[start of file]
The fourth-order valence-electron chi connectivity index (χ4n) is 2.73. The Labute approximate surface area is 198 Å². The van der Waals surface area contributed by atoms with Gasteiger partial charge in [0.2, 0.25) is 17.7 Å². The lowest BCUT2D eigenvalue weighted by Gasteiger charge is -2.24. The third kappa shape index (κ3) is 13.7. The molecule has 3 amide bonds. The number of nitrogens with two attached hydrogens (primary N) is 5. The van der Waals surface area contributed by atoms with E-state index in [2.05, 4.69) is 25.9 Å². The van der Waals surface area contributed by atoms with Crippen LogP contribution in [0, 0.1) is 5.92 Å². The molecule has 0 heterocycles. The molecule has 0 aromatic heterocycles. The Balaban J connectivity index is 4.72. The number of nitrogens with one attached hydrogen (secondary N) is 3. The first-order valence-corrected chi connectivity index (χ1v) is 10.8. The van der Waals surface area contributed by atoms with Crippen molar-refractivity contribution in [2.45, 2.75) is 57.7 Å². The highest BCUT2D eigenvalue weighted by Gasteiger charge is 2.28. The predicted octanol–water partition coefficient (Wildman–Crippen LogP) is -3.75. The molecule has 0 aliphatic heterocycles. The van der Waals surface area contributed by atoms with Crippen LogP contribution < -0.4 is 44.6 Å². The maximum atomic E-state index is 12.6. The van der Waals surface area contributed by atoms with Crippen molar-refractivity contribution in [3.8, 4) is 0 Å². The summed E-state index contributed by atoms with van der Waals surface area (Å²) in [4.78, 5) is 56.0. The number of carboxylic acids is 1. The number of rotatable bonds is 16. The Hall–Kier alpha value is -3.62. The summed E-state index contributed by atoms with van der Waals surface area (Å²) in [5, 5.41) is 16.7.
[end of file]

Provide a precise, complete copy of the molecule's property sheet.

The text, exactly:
The fourth-order valence-electron chi connectivity index (χ4n) is 2.73. The Labute approximate surface area is 198 Å². The van der Waals surface area contributed by atoms with Gasteiger partial charge in [0.2, 0.25) is 17.7 Å². The lowest BCUT2D eigenvalue weighted by Gasteiger charge is -2.24. The third kappa shape index (κ3) is 13.7. The molecule has 3 amide bonds. The number of nitrogens with two attached hydrogens (primary N) is 5. The van der Waals surface area contributed by atoms with E-state index in [2.05, 4.69) is 25.9 Å². The van der Waals surface area contributed by atoms with Crippen LogP contribution in [0, 0.1) is 5.92 Å². The molecule has 0 heterocycles. The molecule has 0 aromatic heterocycles. The Balaban J connectivity index is 4.72. The number of nitrogens with one attached hydrogen (secondary N) is 3. The first-order valence-corrected chi connectivity index (χ1v) is 10.8. The van der Waals surface area contributed by atoms with Crippen molar-refractivity contribution in [2.45, 2.75) is 57.7 Å². The highest BCUT2D eigenvalue weighted by Gasteiger charge is 2.28. The predicted octanol–water partition coefficient (Wildman–Crippen LogP) is -3.75. The molecule has 0 aliphatic heterocycles. The van der Waals surface area contributed by atoms with Crippen LogP contribution < -0.4 is 44.6 Å². The maximum atomic E-state index is 12.6. The van der Waals surface area contributed by atoms with Crippen molar-refractivity contribution in [3.8, 4) is 0 Å². The summed E-state index contributed by atoms with van der Waals surface area (Å²) in [4.78, 5) is 56.0. The number of carboxylic acids is 1. The number of rotatable bonds is 16. The Hall–Kier alpha value is -3.62. The summed E-state index contributed by atoms with van der Waals surface area (Å²) in [5, 5.41) is 16.7.